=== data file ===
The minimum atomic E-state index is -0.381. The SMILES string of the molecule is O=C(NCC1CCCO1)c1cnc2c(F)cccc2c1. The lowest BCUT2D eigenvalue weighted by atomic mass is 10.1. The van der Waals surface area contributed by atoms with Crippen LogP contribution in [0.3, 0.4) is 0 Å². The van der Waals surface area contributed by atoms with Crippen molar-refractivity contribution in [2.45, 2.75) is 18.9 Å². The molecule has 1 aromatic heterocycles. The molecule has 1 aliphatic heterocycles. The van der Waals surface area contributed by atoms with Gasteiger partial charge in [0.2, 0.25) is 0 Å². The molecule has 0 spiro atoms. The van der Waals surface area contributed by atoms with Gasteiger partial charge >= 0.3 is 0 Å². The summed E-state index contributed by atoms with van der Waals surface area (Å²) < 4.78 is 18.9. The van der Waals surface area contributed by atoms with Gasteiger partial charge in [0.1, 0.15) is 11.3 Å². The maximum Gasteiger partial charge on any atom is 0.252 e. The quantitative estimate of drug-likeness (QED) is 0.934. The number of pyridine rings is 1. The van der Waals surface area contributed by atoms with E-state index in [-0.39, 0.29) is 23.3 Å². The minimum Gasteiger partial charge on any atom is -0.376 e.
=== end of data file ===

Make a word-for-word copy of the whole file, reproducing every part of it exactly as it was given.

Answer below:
The minimum atomic E-state index is -0.381. The SMILES string of the molecule is O=C(NCC1CCCO1)c1cnc2c(F)cccc2c1. The lowest BCUT2D eigenvalue weighted by atomic mass is 10.1. The van der Waals surface area contributed by atoms with Crippen LogP contribution in [0.3, 0.4) is 0 Å². The van der Waals surface area contributed by atoms with Crippen molar-refractivity contribution in [2.45, 2.75) is 18.9 Å². The molecule has 1 aromatic heterocycles. The molecule has 1 aliphatic heterocycles. The van der Waals surface area contributed by atoms with Gasteiger partial charge in [0.2, 0.25) is 0 Å². The molecule has 0 spiro atoms. The van der Waals surface area contributed by atoms with Gasteiger partial charge >= 0.3 is 0 Å². The summed E-state index contributed by atoms with van der Waals surface area (Å²) < 4.78 is 18.9. The van der Waals surface area contributed by atoms with Gasteiger partial charge in [0.1, 0.15) is 11.3 Å². The maximum Gasteiger partial charge on any atom is 0.252 e. The quantitative estimate of drug-likeness (QED) is 0.934. The number of pyridine rings is 1. The van der Waals surface area contributed by atoms with E-state index in [-0.39, 0.29) is 23.3 Å². The minimum Gasteiger partial charge on any atom is -0.376 e.